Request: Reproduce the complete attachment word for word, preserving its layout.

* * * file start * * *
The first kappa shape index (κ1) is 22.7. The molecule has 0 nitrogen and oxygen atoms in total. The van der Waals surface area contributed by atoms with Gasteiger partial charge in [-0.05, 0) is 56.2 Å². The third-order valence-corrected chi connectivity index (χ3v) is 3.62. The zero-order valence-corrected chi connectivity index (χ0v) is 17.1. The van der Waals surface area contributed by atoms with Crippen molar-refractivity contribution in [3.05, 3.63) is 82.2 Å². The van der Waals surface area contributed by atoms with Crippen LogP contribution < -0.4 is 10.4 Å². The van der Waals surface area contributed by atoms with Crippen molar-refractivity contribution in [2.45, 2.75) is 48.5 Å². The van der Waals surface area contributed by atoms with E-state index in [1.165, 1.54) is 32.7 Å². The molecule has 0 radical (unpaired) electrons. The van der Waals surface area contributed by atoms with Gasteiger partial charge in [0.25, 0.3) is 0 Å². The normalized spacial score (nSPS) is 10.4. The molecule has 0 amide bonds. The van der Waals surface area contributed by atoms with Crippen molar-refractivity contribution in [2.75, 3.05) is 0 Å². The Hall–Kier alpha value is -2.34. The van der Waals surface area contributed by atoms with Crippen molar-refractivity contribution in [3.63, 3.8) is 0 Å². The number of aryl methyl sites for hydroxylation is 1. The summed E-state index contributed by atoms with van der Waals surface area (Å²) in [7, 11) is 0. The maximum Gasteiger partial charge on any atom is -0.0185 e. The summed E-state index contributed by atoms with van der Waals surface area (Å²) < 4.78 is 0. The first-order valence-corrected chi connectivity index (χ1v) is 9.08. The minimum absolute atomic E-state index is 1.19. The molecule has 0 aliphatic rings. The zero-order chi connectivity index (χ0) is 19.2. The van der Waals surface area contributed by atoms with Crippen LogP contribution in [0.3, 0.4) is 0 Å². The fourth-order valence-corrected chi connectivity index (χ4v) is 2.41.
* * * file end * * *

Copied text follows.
The first kappa shape index (κ1) is 22.7. The molecule has 0 nitrogen and oxygen atoms in total. The van der Waals surface area contributed by atoms with Gasteiger partial charge in [-0.05, 0) is 56.2 Å². The third-order valence-corrected chi connectivity index (χ3v) is 3.62. The zero-order valence-corrected chi connectivity index (χ0v) is 17.1. The van der Waals surface area contributed by atoms with Crippen molar-refractivity contribution in [3.05, 3.63) is 82.2 Å². The van der Waals surface area contributed by atoms with Crippen LogP contribution < -0.4 is 10.4 Å². The van der Waals surface area contributed by atoms with Crippen molar-refractivity contribution in [2.45, 2.75) is 48.5 Å². The van der Waals surface area contributed by atoms with E-state index in [1.165, 1.54) is 32.7 Å². The molecule has 0 radical (unpaired) electrons. The van der Waals surface area contributed by atoms with Gasteiger partial charge in [0.25, 0.3) is 0 Å². The normalized spacial score (nSPS) is 10.4. The molecule has 0 amide bonds. The van der Waals surface area contributed by atoms with Crippen molar-refractivity contribution in [2.75, 3.05) is 0 Å². The Hall–Kier alpha value is -2.34. The van der Waals surface area contributed by atoms with Crippen molar-refractivity contribution in [3.63, 3.8) is 0 Å². The number of aryl methyl sites for hydroxylation is 1. The summed E-state index contributed by atoms with van der Waals surface area (Å²) in [7, 11) is 0. The maximum Gasteiger partial charge on any atom is -0.0185 e. The summed E-state index contributed by atoms with van der Waals surface area (Å²) < 4.78 is 0. The first-order valence-corrected chi connectivity index (χ1v) is 9.08. The minimum absolute atomic E-state index is 1.19. The molecule has 0 aliphatic rings. The zero-order chi connectivity index (χ0) is 19.2. The van der Waals surface area contributed by atoms with Crippen LogP contribution in [0.3, 0.4) is 0 Å². The fourth-order valence-corrected chi connectivity index (χ4v) is 2.41.